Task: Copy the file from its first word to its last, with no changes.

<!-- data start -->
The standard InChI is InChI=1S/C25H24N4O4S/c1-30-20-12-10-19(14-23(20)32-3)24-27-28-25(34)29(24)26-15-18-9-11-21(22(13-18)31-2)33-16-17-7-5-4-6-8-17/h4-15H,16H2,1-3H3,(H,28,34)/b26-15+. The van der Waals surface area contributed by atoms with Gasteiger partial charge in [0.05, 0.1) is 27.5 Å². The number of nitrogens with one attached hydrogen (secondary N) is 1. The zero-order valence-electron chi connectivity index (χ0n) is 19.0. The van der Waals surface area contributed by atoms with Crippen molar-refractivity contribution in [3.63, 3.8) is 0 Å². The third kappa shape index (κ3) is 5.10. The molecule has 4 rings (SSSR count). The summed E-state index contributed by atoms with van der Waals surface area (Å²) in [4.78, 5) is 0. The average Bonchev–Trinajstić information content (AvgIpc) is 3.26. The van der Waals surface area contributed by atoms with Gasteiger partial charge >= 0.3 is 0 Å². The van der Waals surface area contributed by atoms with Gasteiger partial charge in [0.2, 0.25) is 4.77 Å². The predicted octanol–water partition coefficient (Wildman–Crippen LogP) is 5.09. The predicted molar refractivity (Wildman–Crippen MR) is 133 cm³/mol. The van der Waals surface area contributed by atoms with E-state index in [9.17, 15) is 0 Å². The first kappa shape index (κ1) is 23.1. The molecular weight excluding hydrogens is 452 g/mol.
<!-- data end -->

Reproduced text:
The standard InChI is InChI=1S/C25H24N4O4S/c1-30-20-12-10-19(14-23(20)32-3)24-27-28-25(34)29(24)26-15-18-9-11-21(22(13-18)31-2)33-16-17-7-5-4-6-8-17/h4-15H,16H2,1-3H3,(H,28,34)/b26-15+. The van der Waals surface area contributed by atoms with Gasteiger partial charge in [0.05, 0.1) is 27.5 Å². The number of nitrogens with one attached hydrogen (secondary N) is 1. The zero-order valence-electron chi connectivity index (χ0n) is 19.0. The van der Waals surface area contributed by atoms with Crippen molar-refractivity contribution in [3.63, 3.8) is 0 Å². The third kappa shape index (κ3) is 5.10. The molecule has 4 rings (SSSR count). The summed E-state index contributed by atoms with van der Waals surface area (Å²) in [4.78, 5) is 0. The average Bonchev–Trinajstić information content (AvgIpc) is 3.26. The van der Waals surface area contributed by atoms with Gasteiger partial charge >= 0.3 is 0 Å². The van der Waals surface area contributed by atoms with Gasteiger partial charge in [0.2, 0.25) is 4.77 Å². The predicted octanol–water partition coefficient (Wildman–Crippen LogP) is 5.09. The predicted molar refractivity (Wildman–Crippen MR) is 133 cm³/mol. The van der Waals surface area contributed by atoms with E-state index in [9.17, 15) is 0 Å². The first kappa shape index (κ1) is 23.1. The molecular weight excluding hydrogens is 452 g/mol.